Acoustic Sounds Series reissues from Verve/Universal Music Enterprises!
Monthly releases highlighting the world´s most historic and best jazz records!
Mastered by Ryan K. Smith at Sterling Sound from the original analog tapes
180-gram LPs pressed at Quality Record Pressings!
Stoughton Printing gatefold old-style tip-on jackets
Series supervised by Chad Kassem CEO of Acoustic Sounds
"If anything, Sonny Rollins on Impulse! feels as if it were a recording Rollins had to get out of his system. But thank goodness for us because it's a winner through and through." — AllMusic
Seeking to offer definitive audiophile grade versions of some of the most historic and best jazz records ever recorded, Verve Label Group and Universal Music Enterprises' new audiophile Acoustic Sounds vinyl reissue series utilizes the skills of top mastering engineers and the unsurpassed production craft of Quality Record Pressings. All titles are mastered from the original analog tapes, pressed on 180-gram vinyl and packaged by Stoughton Printing Co. in high-quality gatefold sleeves with tip-on jackets. The releases are supervised by Chad Kassem, CEO of Acoustic Sounds, the world's largest source for audiophile recordings.
In 1965 and 1966, tenor giant Sonny Rollins issued three albums for the Impulse! label. They were his last until 1972 when he re-emerged from a self-imposed retirement. Here on this July 8, 1965 date, Rollins attacks five standards with a quartet that included pianist Ray Bryant, bassist Walter Booker and drummer Mickey Roker.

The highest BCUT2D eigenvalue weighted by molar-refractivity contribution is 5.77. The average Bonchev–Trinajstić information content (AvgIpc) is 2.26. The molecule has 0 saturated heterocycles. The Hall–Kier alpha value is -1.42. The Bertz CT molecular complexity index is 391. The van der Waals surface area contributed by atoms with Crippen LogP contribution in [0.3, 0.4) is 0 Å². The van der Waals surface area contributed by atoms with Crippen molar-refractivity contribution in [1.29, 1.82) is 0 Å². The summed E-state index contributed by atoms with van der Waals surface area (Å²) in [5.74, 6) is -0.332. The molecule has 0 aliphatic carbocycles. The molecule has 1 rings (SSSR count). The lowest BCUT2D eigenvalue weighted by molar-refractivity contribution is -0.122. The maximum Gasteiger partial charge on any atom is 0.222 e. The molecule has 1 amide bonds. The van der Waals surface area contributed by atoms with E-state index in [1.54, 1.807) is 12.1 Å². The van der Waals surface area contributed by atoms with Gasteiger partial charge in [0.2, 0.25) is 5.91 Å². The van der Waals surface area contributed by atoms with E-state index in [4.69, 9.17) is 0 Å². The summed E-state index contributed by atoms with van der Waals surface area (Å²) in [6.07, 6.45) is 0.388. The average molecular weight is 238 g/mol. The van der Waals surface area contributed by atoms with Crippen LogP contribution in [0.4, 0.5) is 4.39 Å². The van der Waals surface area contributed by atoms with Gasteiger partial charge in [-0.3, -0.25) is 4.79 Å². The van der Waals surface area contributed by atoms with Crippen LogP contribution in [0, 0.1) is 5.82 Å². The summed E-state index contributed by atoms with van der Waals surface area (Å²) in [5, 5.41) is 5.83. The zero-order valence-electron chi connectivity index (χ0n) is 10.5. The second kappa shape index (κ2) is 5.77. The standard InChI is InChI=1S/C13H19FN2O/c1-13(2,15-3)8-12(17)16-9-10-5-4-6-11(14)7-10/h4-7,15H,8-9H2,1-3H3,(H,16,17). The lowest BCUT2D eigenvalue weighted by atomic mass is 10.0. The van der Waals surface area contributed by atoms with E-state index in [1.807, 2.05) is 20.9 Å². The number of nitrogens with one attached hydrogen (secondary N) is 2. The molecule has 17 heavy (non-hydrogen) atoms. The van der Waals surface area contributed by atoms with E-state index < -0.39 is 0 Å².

Rollins digs deeply into pulse and rhythm, leaving melody to take care of itself. AllMusic says "This is not a 'new thing' date but instead focuses on playing according to the dictates of the rhythm section and on interchanging with Booker and Roker, leaving much of the melodic aspect of these tunes to Bryant. Rollins could never quite leave the melody out of anything he played because of his intense gift as a lyrical improviser; he nonetheless stripped his approach back and played tunes like 'On Green Dolphin Street' by improvising according to theme rather than strict melody, where his interplay with the rhythm section becomes based on the dynamic and shifting times played by Roker. While things are more intimate and straight on 'Everything Happens to Me,' he nonetheless plays the edges, filling the space like a drummer. Melody happens throughout, the tune is recognizable, but it is stretched in his solo to a theme set by the shimmering cymbals and brushed snare work of Roker. The oddest cuts in the set are the last two; spaced out readings of 'Blue Room,' and 'Three Little Words'; they sound as if he were preparing the listener for a true change in his approach.
"Melody gets inverted, with spaces and syncopation taking the place of notes. The swing is inherent in everything here, but it's clear that the saxophonist was hearing something else in his head, the way he squeezes notes tightly into some phrases where they might be placed elsewhere, and substitutes small, lithe lines inside Bryant's solos which dictate the harmonic intervals more conventionally with his singing approach. And speaking of rhythm, the album's hinge piece is the burning calypso 'Hold "Em Joe.' Here again, as Bryant's changes play it straight, Rollins shoves his horn inside them and draws out the beat on his horn over and over again."